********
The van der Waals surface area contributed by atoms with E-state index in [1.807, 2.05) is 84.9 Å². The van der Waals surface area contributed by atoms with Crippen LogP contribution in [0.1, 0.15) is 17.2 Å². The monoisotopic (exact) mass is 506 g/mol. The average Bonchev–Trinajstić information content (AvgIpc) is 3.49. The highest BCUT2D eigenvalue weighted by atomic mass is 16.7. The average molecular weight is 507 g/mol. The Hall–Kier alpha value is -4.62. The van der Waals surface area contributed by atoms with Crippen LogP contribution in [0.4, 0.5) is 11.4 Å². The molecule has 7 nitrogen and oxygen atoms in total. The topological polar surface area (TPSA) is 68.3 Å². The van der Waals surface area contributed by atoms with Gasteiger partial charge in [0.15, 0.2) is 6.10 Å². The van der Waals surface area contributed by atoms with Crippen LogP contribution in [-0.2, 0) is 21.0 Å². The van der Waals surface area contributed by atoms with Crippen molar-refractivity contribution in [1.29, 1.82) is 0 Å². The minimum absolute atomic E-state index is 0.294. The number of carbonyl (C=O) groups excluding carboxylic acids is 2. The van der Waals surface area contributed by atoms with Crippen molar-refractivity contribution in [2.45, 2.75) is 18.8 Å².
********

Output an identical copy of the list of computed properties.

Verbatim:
The van der Waals surface area contributed by atoms with E-state index in [1.807, 2.05) is 84.9 Å². The van der Waals surface area contributed by atoms with Crippen LogP contribution in [0.1, 0.15) is 17.2 Å². The monoisotopic (exact) mass is 506 g/mol. The average Bonchev–Trinajstić information content (AvgIpc) is 3.49. The highest BCUT2D eigenvalue weighted by atomic mass is 16.7. The average molecular weight is 507 g/mol. The Hall–Kier alpha value is -4.62. The van der Waals surface area contributed by atoms with Crippen LogP contribution in [0.4, 0.5) is 11.4 Å². The molecule has 7 nitrogen and oxygen atoms in total. The topological polar surface area (TPSA) is 68.3 Å². The van der Waals surface area contributed by atoms with Gasteiger partial charge in [0.15, 0.2) is 6.10 Å². The van der Waals surface area contributed by atoms with Crippen LogP contribution in [-0.2, 0) is 21.0 Å². The van der Waals surface area contributed by atoms with Crippen molar-refractivity contribution in [1.29, 1.82) is 0 Å². The minimum absolute atomic E-state index is 0.294. The number of carbonyl (C=O) groups excluding carboxylic acids is 2. The van der Waals surface area contributed by atoms with Crippen molar-refractivity contribution in [2.45, 2.75) is 18.8 Å².